9 "As I looked, "thrones were set in place,and the Ancient of Days [that is, God the Father] took his seat. His clothing was as white as snow; the hair of his head was white like wool. His throne was flaming with fire, and its wheels were all ablaze. 10 A river of fire was flowing, coming out from before him. Thousands upon thousands attended him; ten thousand times ten thousand stood before him. The court was seated, and the books were opened. 11 "Then I continued to watch because of the boastful words the horn was speaking. I kept looking until the beast was slain and its body destroyed and thrown into the blazing fire. 12 (The other beasts had been stripped of their authority, but were allowed to live for a period of time.) [The horn and the beasts stand for the human kingdoms of this world.] 13 "In my vision at night I looked, and there before me was one like a son of man [the main title Jesus used of himself], coming with the clouds of heaven. He approached the Ancient of Days and was led into his presence. 14 He was given authority, glory and sovereign power; all peoples, nations and men of every language worshiped him. His dominion is an everlasting dominion that will not pass away, and his kingdom is one that will never be destroyed. (Daniel 7.9-14)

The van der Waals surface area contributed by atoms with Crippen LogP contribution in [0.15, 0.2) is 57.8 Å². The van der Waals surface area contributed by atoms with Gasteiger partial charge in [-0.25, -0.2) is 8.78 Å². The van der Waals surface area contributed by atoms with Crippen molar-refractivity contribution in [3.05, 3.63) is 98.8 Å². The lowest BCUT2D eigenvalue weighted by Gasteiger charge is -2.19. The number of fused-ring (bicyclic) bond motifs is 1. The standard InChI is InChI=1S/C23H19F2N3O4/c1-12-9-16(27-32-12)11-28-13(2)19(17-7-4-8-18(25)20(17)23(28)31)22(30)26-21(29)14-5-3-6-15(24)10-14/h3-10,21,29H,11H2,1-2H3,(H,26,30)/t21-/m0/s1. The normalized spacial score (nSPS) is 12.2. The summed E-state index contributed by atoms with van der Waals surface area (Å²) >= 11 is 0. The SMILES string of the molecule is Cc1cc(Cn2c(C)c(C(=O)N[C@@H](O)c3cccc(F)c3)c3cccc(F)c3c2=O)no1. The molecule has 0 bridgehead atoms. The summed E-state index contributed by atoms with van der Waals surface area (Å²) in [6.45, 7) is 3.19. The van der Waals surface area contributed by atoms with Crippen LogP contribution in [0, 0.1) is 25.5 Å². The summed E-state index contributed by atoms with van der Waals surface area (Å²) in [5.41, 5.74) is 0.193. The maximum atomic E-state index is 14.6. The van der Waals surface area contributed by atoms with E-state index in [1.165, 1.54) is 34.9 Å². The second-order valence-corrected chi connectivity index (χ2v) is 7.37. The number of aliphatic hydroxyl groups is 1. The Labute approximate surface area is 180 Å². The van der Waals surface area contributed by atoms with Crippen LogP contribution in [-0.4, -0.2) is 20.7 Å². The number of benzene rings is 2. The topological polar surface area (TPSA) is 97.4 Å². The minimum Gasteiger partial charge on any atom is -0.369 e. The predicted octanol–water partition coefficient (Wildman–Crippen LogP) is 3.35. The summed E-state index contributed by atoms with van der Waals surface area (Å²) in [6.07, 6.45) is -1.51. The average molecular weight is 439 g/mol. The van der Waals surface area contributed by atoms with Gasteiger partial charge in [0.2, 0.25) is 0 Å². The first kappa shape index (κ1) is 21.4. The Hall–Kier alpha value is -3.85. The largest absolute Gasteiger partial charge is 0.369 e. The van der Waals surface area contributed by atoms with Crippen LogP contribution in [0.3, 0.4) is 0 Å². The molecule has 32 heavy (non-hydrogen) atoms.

And when Jesus rose from the dead and ascended back into heaven, that vision began to be fulfilled. So, back in Matthew 28, on the brink of returning to that throne room we’ve just glimpsed, v18:

18 Jesus came to them and said, "All authority in heaven and on earth has been given to me.”

And on the one hand, he can say that because of his resurrection. Raising Jesus from the dead was God the Father’s way of saying, ‘This person you crucified really is my Son, and really is the rightful ruler of your life. And cant reject him, but you can’t ultimately get rid of him or avoid him.’

You may have heard the story of the battleship cruising off the Atlantic coast of America. The admiral in command was told, ‘Light ahead. Oncoming vessel.’ So he said, ‘Signal it: ‘Change your course ten degrees west.’’ So the message was flashed out, but a signal flashed back, ‘Change your course ten degrees east.’ Well, understandably, this didn’t play well with the admiral who signalled back, ‘Change your course ten degrees west. I am an admiral.’ That got the reply: ‘Change your course ten degrees east. I’m a seaman, third class.’ So to win the day the admiral flashed back, ‘Change your course ten degrees west. I am a battleship,’ and got the reply, ‘Change your course ten degrees east. I am a lighthouse!’